Digital Optical audio connections are the most common. However, there are also Digital Co-Axial (COAX) and AUX/RCA connections.

Digital Optical Connection

Digital Optical Cable on a Desk

This is a physical connection that uses fiber optics to send audio data from a source device to a compatible playback device through a specially designed cable and connector.

This is the highest-quality connection possible (besides HDMI), but you need to make sure that both your soundbar and TV are compatible with it.

This technology sends digitally encoded audio communication between your TV and your Sound Bar via a light beam.

There is no signal loss or interference when using light. Because this digital signal is at a preset volume, you’ll have to use the soundbar volume as the master control.

Check your TV’s user handbook to see whether you need to enable the digital audio feature and deactivate the TV speakers through the TV settings.

Digital Co-Axial (or COAX)

Gold-pated Digital COAX audio cable

If both your TV and soundbar support it, the Digital Co-Axial (or COAX) audio connection is the next best alternative.

Although a digital coaxial connector resembles an RCA connector, it sends digital data rather than analog signals.

Essentially, it is a digitally-encoded audio stream. However, this stream moves through a standard cable. Digital Coaxial connections mainly use RCA-type cable connectors.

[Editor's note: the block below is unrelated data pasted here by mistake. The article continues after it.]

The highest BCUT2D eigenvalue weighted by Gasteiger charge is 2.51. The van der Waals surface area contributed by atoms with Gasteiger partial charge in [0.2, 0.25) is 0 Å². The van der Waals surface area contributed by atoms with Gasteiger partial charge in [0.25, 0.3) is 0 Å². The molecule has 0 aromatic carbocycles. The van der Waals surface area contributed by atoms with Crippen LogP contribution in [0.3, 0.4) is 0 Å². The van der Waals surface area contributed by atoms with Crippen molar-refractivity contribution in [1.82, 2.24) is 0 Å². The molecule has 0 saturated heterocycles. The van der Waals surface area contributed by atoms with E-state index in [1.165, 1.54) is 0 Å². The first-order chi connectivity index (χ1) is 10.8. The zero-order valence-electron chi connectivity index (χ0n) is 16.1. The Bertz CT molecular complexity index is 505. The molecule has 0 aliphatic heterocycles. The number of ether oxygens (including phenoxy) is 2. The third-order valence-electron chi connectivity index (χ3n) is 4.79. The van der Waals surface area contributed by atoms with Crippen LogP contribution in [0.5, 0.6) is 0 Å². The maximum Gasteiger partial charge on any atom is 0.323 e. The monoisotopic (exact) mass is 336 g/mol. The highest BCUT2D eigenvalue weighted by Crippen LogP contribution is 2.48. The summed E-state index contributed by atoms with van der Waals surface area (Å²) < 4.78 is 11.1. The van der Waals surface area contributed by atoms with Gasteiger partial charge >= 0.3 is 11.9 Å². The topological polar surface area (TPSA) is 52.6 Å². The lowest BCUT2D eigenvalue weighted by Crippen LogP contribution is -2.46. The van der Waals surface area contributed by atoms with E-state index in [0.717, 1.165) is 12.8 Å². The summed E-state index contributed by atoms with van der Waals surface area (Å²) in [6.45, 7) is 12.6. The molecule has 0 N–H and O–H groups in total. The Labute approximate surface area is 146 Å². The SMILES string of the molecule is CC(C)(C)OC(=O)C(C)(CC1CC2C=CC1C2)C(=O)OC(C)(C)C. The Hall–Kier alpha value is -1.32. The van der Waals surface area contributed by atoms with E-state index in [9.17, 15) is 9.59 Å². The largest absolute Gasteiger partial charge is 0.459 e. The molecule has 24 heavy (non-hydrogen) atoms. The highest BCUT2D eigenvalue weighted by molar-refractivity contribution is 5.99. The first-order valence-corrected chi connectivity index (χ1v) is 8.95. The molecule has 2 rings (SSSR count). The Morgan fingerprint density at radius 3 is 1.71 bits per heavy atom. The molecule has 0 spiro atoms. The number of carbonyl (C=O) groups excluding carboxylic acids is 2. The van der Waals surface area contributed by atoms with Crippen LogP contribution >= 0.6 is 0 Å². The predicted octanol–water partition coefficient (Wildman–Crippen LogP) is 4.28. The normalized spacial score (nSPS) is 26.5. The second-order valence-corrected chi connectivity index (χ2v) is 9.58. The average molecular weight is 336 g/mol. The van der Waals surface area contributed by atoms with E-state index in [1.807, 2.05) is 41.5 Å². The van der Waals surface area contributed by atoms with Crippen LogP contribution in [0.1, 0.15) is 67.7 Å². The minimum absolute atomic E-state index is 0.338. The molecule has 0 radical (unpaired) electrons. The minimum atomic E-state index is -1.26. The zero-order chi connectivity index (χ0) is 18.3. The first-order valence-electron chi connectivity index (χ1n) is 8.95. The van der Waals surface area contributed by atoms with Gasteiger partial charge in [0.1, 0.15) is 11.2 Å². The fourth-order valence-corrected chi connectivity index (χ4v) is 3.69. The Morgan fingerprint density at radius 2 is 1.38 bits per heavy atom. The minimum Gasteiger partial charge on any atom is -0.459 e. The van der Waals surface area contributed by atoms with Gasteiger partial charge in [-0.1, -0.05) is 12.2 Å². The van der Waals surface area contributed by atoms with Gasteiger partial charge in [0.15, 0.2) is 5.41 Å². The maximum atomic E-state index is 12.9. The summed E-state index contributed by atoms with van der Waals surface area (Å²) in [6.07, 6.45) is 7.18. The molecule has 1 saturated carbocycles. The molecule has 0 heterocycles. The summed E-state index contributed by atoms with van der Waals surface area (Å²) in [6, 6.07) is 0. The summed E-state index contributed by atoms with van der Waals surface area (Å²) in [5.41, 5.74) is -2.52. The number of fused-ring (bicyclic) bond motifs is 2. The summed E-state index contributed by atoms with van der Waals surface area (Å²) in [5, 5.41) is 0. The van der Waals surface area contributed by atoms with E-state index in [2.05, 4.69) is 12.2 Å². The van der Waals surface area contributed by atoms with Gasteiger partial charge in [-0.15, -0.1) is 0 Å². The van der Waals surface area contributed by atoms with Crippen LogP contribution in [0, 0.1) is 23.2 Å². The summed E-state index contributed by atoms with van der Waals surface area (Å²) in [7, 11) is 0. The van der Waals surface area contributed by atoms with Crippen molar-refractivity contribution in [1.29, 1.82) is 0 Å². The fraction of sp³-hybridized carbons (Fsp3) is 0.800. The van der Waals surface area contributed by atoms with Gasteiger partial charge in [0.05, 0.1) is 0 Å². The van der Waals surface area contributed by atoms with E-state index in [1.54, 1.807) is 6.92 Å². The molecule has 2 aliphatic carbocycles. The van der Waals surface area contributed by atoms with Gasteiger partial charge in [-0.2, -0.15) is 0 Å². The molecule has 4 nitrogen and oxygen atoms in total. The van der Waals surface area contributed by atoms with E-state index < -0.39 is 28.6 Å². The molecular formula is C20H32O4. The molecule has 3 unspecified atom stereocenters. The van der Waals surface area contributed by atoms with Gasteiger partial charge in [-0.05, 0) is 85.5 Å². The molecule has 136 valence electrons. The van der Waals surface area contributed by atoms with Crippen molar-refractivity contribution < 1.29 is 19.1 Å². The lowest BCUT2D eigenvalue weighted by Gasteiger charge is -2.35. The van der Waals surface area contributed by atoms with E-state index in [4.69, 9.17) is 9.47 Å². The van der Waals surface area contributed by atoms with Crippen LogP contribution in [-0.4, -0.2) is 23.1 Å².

This digital coaxial cable differs from conventional RCA in that it can support the digital audio bit stream’s greater frequency bandwidth. You can often find a coaxial output on the rear of your television.

RCA

RCA and Digital Coax cables look very similar to each other, but opperate a bit differently. They actually use the same connector on the ends, but the cables themselves are very different.

RCA cables are typically unshielded and have an impedance of around 50 ohms, while Digital Coaxial cables are always shielded and have an impendacnce of 75 ohms.

RCA and AUX are actually very similar as well! They both can carry 2 channels of audio except RCA cables use 2 connectors and AUX uses a single 3.5mm connector. But in terms of data bandwidth, function, and use cases, they are basically the same.